Mentions: Based on the above dynamics, the plots of trace metal nutrients with longer residence times (Cu, Zn, Ni, and Cd) vs those of major nutrients (e.g., phosphate) should have slopes equal the average ratios of trace metals to major nutrients in marine plankton. Such behavior was previously demonstrated for depth dependent plots of nitrate vs phosphate concentrations in which the slope of these relationships (16 mol mol −1) equaled the average N:P measured in ocean plankton (Redfield et al., 1963). Similar behavior has been observed for plots of Zn, Cd, Ni, and Cu vs phosphate, but with several caveats (Martin et al., 1976; Sunda and Huntsman, 1992, 1995c, 2000; Croot et al., 2011; Figure 4). In depth profiles for the northeastern Pacific (Figure 2), the concentrations of three of the metals (Ni, Cu, Cd) within the nutricline are linearly related to those of phosphate, and for Cu and Cd, the metal:P slopes (or equivalent metal:C ratios) agree well with values measured in net plankton samples or in algae cultured at the concentration of unchelated metal [M′] (or other controlling metals in the case of Cd) observed in the sunlit surface layer (Figures 4B,C; Table 2). However, unlike N vs P plots, these relationships have positive y-intercepts for Cu and Ni, indicating that these metals are not completely “used up” biologically in N- and P-depleted surface waters. By contrast, the Zn:P relationship exhibits increasing slopes with increasing Zn concentrations and a negative y-intercept for a linear regression of Zn vs P (Figure 4A; Table 2). Here the Zn:P slope (and associated Zn:C molar ratio) in the productive surface layer (0–185 m) agrees with Zn:P and Zn:C values for marine algae grown at the measured [Zn′] range within the surface layer (Tables 1 and 2; Figure 5) and the Zn:C ratio (3.7 μmol mol−1) in phytoplankton growing in near-surface seawater in the northeast Pacific (Lohan et al., 2005). However at greater depths (185–800 m), the Zn:P slope and associated Zn:C ratio (22 μmol mol−1) is similar to average values for phytoplankton growing at the much higher [Zn′] range observed at depth (Sunda and Huntsman, 1992; Table 2; Figure 5).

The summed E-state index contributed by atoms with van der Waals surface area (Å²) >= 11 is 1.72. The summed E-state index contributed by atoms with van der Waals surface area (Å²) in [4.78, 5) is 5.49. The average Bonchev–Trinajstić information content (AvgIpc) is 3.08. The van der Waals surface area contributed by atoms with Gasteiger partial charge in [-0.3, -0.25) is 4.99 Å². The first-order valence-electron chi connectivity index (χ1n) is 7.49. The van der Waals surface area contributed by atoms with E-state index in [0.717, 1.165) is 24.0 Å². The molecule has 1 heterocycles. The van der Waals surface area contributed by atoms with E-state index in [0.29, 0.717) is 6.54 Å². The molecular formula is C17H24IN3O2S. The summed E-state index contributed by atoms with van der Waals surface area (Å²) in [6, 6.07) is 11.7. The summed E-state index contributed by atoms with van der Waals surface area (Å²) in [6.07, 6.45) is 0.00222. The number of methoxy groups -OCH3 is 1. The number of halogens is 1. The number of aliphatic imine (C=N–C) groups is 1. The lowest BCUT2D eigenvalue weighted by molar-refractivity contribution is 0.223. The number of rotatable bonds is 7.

Bottom Line: Of these, iron is most limiting to phytoplankton growth and has the greatest effect on algal species diversity.Because of these effects, iron is thought to play a key role in regulating biological cycles of carbon and nitrogen in the ocean, including the biological transfer of carbon to the deep sea, the so-called biological CO(2) pump, which helps regulate atmospheric CO(2) and CO(2)-linked global warming.Other trace metal nutrients (zinc, cobalt, copper, and manganese) have lesser effects on productivity; but may exert an important influence on the species composition of algal communities because of large differences in metal requirements among species.

View Article: PubMed Central - PubMed

Affiliation: National Ocean Service, National Oceanic and Atmospheric Administration Beaufort, NC, USA.

ABSTRACT
In addition to control by major nutrient elements (nitrogen, phosphorus, and silicon) the productivity and species composition of marine phytoplankton communities are also regulated by a number of trace metal nutrients (iron, zinc, cobalt, manganese, copper, and cadmium). Of these, iron is most limiting to phytoplankton growth and has the greatest effect on algal species diversity. It also plays an important role in limiting di-nitrogen (N(2)) fixation rates, and thus is important in controlling ocean inventories of fixed nitrogen. Because of these effects, iron is thought to play a key role in regulating biological cycles of carbon and nitrogen in the ocean, including the biological transfer of carbon to the deep sea, the so-called biological CO(2) pump, which helps regulate atmospheric CO(2) and CO(2)-linked global warming. Other trace metal nutrients (zinc, cobalt, copper, and manganese) have lesser effects on productivity; but may exert an important influence on the species composition of algal communities because of large differences in metal requirements among species. The interactions between trace metals and ocean plankton are reciprocal: not only do the metals control the plankton, but the plankton regulate the distributions, chemical speciation, and cycling of these metals through cellular uptake and recycling processes, downward flux of biogenic particles, biological release of organic chelators, and mediation of redox reactions. This two way interaction has influenced not only the biology and chemistry of the modern ocean, but has had a profound influence on biogeochemistry of the ocean and earth system as a whole, and on the evolution of marine and terrestrial biology over geologic history.

No MeSH data available.